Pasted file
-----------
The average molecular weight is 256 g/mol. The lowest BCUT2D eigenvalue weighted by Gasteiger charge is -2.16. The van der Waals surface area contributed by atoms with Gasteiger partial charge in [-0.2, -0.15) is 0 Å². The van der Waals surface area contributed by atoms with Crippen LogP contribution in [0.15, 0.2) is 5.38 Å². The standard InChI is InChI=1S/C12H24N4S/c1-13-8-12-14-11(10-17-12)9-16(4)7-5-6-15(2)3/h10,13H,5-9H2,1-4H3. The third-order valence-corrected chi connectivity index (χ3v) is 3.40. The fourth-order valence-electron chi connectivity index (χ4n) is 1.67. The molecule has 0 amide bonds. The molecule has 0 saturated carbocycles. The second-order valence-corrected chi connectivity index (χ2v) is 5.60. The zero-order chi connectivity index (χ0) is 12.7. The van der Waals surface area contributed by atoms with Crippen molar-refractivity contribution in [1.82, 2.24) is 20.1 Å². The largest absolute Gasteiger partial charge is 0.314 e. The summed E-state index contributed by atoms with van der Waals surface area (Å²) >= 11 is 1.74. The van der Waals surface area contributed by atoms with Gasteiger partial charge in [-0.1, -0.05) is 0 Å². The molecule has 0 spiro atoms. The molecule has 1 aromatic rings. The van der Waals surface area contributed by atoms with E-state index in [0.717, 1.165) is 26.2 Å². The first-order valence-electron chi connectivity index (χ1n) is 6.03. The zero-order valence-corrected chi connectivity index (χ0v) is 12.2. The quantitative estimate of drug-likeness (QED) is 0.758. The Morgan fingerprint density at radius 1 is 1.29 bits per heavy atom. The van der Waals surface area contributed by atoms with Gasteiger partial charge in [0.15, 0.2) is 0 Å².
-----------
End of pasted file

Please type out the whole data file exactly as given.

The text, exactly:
The average molecular weight is 256 g/mol. The lowest BCUT2D eigenvalue weighted by Gasteiger charge is -2.16. The van der Waals surface area contributed by atoms with Gasteiger partial charge in [-0.2, -0.15) is 0 Å². The van der Waals surface area contributed by atoms with Crippen LogP contribution in [0.15, 0.2) is 5.38 Å². The standard InChI is InChI=1S/C12H24N4S/c1-13-8-12-14-11(10-17-12)9-16(4)7-5-6-15(2)3/h10,13H,5-9H2,1-4H3. The third-order valence-corrected chi connectivity index (χ3v) is 3.40. The fourth-order valence-electron chi connectivity index (χ4n) is 1.67. The molecule has 0 amide bonds. The molecule has 0 saturated carbocycles. The second-order valence-corrected chi connectivity index (χ2v) is 5.60. The zero-order chi connectivity index (χ0) is 12.7. The van der Waals surface area contributed by atoms with Crippen molar-refractivity contribution in [1.82, 2.24) is 20.1 Å². The largest absolute Gasteiger partial charge is 0.314 e. The summed E-state index contributed by atoms with van der Waals surface area (Å²) >= 11 is 1.74. The van der Waals surface area contributed by atoms with Gasteiger partial charge in [-0.1, -0.05) is 0 Å². The molecule has 0 spiro atoms. The molecule has 1 aromatic rings. The van der Waals surface area contributed by atoms with E-state index in [0.717, 1.165) is 26.2 Å². The first-order valence-electron chi connectivity index (χ1n) is 6.03. The zero-order valence-corrected chi connectivity index (χ0v) is 12.2. The quantitative estimate of drug-likeness (QED) is 0.758. The Morgan fingerprint density at radius 1 is 1.29 bits per heavy atom. The van der Waals surface area contributed by atoms with Gasteiger partial charge in [0.15, 0.2) is 0 Å².